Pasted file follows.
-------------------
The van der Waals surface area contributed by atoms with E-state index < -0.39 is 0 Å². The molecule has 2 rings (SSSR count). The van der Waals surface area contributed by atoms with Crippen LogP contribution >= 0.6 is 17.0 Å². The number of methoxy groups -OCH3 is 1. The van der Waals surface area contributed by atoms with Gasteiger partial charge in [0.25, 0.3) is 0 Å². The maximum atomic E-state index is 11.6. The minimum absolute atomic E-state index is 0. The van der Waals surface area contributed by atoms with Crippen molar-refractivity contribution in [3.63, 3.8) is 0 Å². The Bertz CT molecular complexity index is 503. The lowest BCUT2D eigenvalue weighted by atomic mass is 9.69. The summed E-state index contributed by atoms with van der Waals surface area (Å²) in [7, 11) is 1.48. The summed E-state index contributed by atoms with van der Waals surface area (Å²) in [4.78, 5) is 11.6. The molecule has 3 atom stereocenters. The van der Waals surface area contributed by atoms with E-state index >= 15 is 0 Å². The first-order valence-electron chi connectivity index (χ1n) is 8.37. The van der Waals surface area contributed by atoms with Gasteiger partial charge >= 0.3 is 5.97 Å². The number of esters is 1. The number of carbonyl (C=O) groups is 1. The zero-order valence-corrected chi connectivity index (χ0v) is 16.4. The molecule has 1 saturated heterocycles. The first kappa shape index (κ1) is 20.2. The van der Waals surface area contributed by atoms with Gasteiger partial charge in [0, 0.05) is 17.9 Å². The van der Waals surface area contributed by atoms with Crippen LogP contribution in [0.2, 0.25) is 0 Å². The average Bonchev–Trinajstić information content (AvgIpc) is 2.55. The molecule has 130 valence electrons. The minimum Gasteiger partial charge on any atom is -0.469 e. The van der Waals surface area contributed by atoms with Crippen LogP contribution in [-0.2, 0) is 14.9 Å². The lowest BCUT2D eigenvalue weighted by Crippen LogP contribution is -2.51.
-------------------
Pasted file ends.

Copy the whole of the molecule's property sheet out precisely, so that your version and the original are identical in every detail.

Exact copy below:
The van der Waals surface area contributed by atoms with E-state index < -0.39 is 0 Å². The molecule has 2 rings (SSSR count). The van der Waals surface area contributed by atoms with Crippen LogP contribution >= 0.6 is 17.0 Å². The number of methoxy groups -OCH3 is 1. The van der Waals surface area contributed by atoms with Gasteiger partial charge in [0.25, 0.3) is 0 Å². The maximum atomic E-state index is 11.6. The minimum absolute atomic E-state index is 0. The van der Waals surface area contributed by atoms with Crippen molar-refractivity contribution in [3.63, 3.8) is 0 Å². The Bertz CT molecular complexity index is 503. The lowest BCUT2D eigenvalue weighted by atomic mass is 9.69. The summed E-state index contributed by atoms with van der Waals surface area (Å²) in [7, 11) is 1.48. The summed E-state index contributed by atoms with van der Waals surface area (Å²) in [4.78, 5) is 11.6. The molecule has 3 atom stereocenters. The van der Waals surface area contributed by atoms with E-state index >= 15 is 0 Å². The first-order valence-electron chi connectivity index (χ1n) is 8.37. The van der Waals surface area contributed by atoms with Gasteiger partial charge >= 0.3 is 5.97 Å². The number of esters is 1. The number of carbonyl (C=O) groups is 1. The zero-order valence-corrected chi connectivity index (χ0v) is 16.4. The molecule has 1 saturated heterocycles. The first kappa shape index (κ1) is 20.2. The van der Waals surface area contributed by atoms with Gasteiger partial charge in [0, 0.05) is 17.9 Å². The van der Waals surface area contributed by atoms with Crippen LogP contribution in [0.2, 0.25) is 0 Å². The average Bonchev–Trinajstić information content (AvgIpc) is 2.55. The molecule has 130 valence electrons. The minimum Gasteiger partial charge on any atom is -0.469 e. The van der Waals surface area contributed by atoms with Crippen LogP contribution in [-0.2, 0) is 14.9 Å². The lowest BCUT2D eigenvalue weighted by Crippen LogP contribution is -2.51.